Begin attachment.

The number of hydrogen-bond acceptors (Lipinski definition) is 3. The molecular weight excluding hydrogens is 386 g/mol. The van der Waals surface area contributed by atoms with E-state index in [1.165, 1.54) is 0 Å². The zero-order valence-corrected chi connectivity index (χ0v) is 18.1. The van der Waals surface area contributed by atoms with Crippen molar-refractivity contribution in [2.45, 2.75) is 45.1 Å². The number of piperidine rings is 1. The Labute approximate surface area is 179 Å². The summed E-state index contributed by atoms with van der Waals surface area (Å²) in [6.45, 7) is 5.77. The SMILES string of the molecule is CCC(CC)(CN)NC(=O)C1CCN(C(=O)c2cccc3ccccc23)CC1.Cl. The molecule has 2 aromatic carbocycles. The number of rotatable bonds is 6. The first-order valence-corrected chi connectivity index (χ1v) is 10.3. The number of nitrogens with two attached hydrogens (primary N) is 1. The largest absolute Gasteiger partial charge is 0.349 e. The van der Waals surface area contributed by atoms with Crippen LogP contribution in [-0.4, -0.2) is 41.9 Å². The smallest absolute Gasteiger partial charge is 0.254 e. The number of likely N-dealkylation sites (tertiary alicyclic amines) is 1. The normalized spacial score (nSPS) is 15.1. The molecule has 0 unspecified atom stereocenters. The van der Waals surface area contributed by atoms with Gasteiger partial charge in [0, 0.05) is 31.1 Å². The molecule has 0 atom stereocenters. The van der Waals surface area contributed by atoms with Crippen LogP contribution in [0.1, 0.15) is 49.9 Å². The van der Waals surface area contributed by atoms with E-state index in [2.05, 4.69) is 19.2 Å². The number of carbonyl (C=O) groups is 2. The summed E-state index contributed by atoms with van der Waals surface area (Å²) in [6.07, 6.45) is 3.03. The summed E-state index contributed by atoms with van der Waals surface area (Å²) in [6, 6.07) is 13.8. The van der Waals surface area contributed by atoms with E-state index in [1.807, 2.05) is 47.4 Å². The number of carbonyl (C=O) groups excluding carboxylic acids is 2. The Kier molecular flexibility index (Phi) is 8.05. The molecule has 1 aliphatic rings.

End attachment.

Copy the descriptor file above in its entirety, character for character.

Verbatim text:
The number of hydrogen-bond acceptors (Lipinski definition) is 3. The molecular weight excluding hydrogens is 386 g/mol. The van der Waals surface area contributed by atoms with E-state index in [1.165, 1.54) is 0 Å². The zero-order valence-corrected chi connectivity index (χ0v) is 18.1. The van der Waals surface area contributed by atoms with Crippen molar-refractivity contribution in [2.45, 2.75) is 45.1 Å². The number of piperidine rings is 1. The Labute approximate surface area is 179 Å². The summed E-state index contributed by atoms with van der Waals surface area (Å²) in [6.45, 7) is 5.77. The SMILES string of the molecule is CCC(CC)(CN)NC(=O)C1CCN(C(=O)c2cccc3ccccc23)CC1.Cl. The molecule has 2 aromatic carbocycles. The number of rotatable bonds is 6. The first-order valence-corrected chi connectivity index (χ1v) is 10.3. The number of nitrogens with two attached hydrogens (primary N) is 1. The largest absolute Gasteiger partial charge is 0.349 e. The van der Waals surface area contributed by atoms with Crippen LogP contribution in [-0.4, -0.2) is 41.9 Å². The smallest absolute Gasteiger partial charge is 0.254 e. The number of likely N-dealkylation sites (tertiary alicyclic amines) is 1. The normalized spacial score (nSPS) is 15.1. The molecule has 0 unspecified atom stereocenters. The van der Waals surface area contributed by atoms with Gasteiger partial charge in [0, 0.05) is 31.1 Å². The molecule has 0 atom stereocenters. The van der Waals surface area contributed by atoms with Crippen LogP contribution in [0.1, 0.15) is 49.9 Å². The van der Waals surface area contributed by atoms with E-state index in [2.05, 4.69) is 19.2 Å². The number of carbonyl (C=O) groups is 2. The summed E-state index contributed by atoms with van der Waals surface area (Å²) in [6.07, 6.45) is 3.03. The summed E-state index contributed by atoms with van der Waals surface area (Å²) in [6, 6.07) is 13.8. The van der Waals surface area contributed by atoms with E-state index in [1.807, 2.05) is 47.4 Å². The number of carbonyl (C=O) groups excluding carboxylic acids is 2. The Kier molecular flexibility index (Phi) is 8.05. The molecule has 1 aliphatic rings.